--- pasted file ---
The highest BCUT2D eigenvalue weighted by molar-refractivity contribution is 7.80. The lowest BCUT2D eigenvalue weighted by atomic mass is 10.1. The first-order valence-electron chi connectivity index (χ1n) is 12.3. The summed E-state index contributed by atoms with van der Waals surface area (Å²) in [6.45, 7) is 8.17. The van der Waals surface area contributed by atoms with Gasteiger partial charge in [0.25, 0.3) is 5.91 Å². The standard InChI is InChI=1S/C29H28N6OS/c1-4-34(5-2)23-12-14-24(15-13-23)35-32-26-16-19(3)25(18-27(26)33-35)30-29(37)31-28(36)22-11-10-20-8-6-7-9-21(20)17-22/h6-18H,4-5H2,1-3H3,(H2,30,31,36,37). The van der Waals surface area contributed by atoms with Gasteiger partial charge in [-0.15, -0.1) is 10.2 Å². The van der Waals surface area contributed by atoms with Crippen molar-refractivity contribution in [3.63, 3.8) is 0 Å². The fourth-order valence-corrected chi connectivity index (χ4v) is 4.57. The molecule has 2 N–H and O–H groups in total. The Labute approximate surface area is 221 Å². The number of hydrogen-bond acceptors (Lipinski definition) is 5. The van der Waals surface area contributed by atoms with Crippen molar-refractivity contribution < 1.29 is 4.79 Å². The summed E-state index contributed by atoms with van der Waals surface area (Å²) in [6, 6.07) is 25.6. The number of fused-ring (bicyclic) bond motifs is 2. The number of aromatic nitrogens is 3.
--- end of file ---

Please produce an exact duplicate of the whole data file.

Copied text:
The highest BCUT2D eigenvalue weighted by molar-refractivity contribution is 7.80. The lowest BCUT2D eigenvalue weighted by atomic mass is 10.1. The first-order valence-electron chi connectivity index (χ1n) is 12.3. The summed E-state index contributed by atoms with van der Waals surface area (Å²) in [6.45, 7) is 8.17. The van der Waals surface area contributed by atoms with Gasteiger partial charge in [0.25, 0.3) is 5.91 Å². The standard InChI is InChI=1S/C29H28N6OS/c1-4-34(5-2)23-12-14-24(15-13-23)35-32-26-16-19(3)25(18-27(26)33-35)30-29(37)31-28(36)22-11-10-20-8-6-7-9-21(20)17-22/h6-18H,4-5H2,1-3H3,(H2,30,31,36,37). The van der Waals surface area contributed by atoms with Gasteiger partial charge in [-0.15, -0.1) is 10.2 Å². The van der Waals surface area contributed by atoms with Crippen molar-refractivity contribution in [3.63, 3.8) is 0 Å². The fourth-order valence-corrected chi connectivity index (χ4v) is 4.57. The molecule has 2 N–H and O–H groups in total. The Labute approximate surface area is 221 Å². The number of hydrogen-bond acceptors (Lipinski definition) is 5. The van der Waals surface area contributed by atoms with Crippen molar-refractivity contribution < 1.29 is 4.79 Å². The summed E-state index contributed by atoms with van der Waals surface area (Å²) in [6, 6.07) is 25.6. The number of fused-ring (bicyclic) bond motifs is 2. The number of aromatic nitrogens is 3.